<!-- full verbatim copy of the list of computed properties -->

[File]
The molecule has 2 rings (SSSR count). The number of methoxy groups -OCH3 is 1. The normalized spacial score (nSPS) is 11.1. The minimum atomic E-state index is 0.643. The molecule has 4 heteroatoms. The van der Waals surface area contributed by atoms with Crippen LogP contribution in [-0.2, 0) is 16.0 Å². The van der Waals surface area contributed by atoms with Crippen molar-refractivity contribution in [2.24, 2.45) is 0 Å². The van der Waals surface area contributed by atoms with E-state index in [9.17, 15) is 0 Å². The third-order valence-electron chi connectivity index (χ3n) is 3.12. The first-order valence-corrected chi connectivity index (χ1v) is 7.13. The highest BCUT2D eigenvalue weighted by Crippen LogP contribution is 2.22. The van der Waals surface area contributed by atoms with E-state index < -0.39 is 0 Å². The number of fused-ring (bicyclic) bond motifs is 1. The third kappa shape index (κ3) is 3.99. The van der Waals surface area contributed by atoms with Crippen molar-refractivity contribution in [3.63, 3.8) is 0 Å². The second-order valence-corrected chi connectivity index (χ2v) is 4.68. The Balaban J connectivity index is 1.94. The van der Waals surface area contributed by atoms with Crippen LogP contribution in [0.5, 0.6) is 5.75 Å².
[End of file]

The molecule has 2 rings (SSSR count). The number of methoxy groups -OCH3 is 1. The normalized spacial score (nSPS) is 11.1. The minimum atomic E-state index is 0.643. The molecule has 4 heteroatoms. The van der Waals surface area contributed by atoms with Crippen LogP contribution in [-0.2, 0) is 16.0 Å². The van der Waals surface area contributed by atoms with Crippen molar-refractivity contribution in [2.24, 2.45) is 0 Å². The van der Waals surface area contributed by atoms with E-state index in [9.17, 15) is 0 Å². The third-order valence-electron chi connectivity index (χ3n) is 3.12. The first-order valence-corrected chi connectivity index (χ1v) is 7.13. The highest BCUT2D eigenvalue weighted by Crippen LogP contribution is 2.22. The van der Waals surface area contributed by atoms with E-state index < -0.39 is 0 Å². The number of fused-ring (bicyclic) bond motifs is 1. The third kappa shape index (κ3) is 3.99. The van der Waals surface area contributed by atoms with Crippen molar-refractivity contribution in [3.63, 3.8) is 0 Å². The second-order valence-corrected chi connectivity index (χ2v) is 4.68. The Balaban J connectivity index is 1.94. The van der Waals surface area contributed by atoms with Crippen LogP contribution in [0.5, 0.6) is 5.75 Å².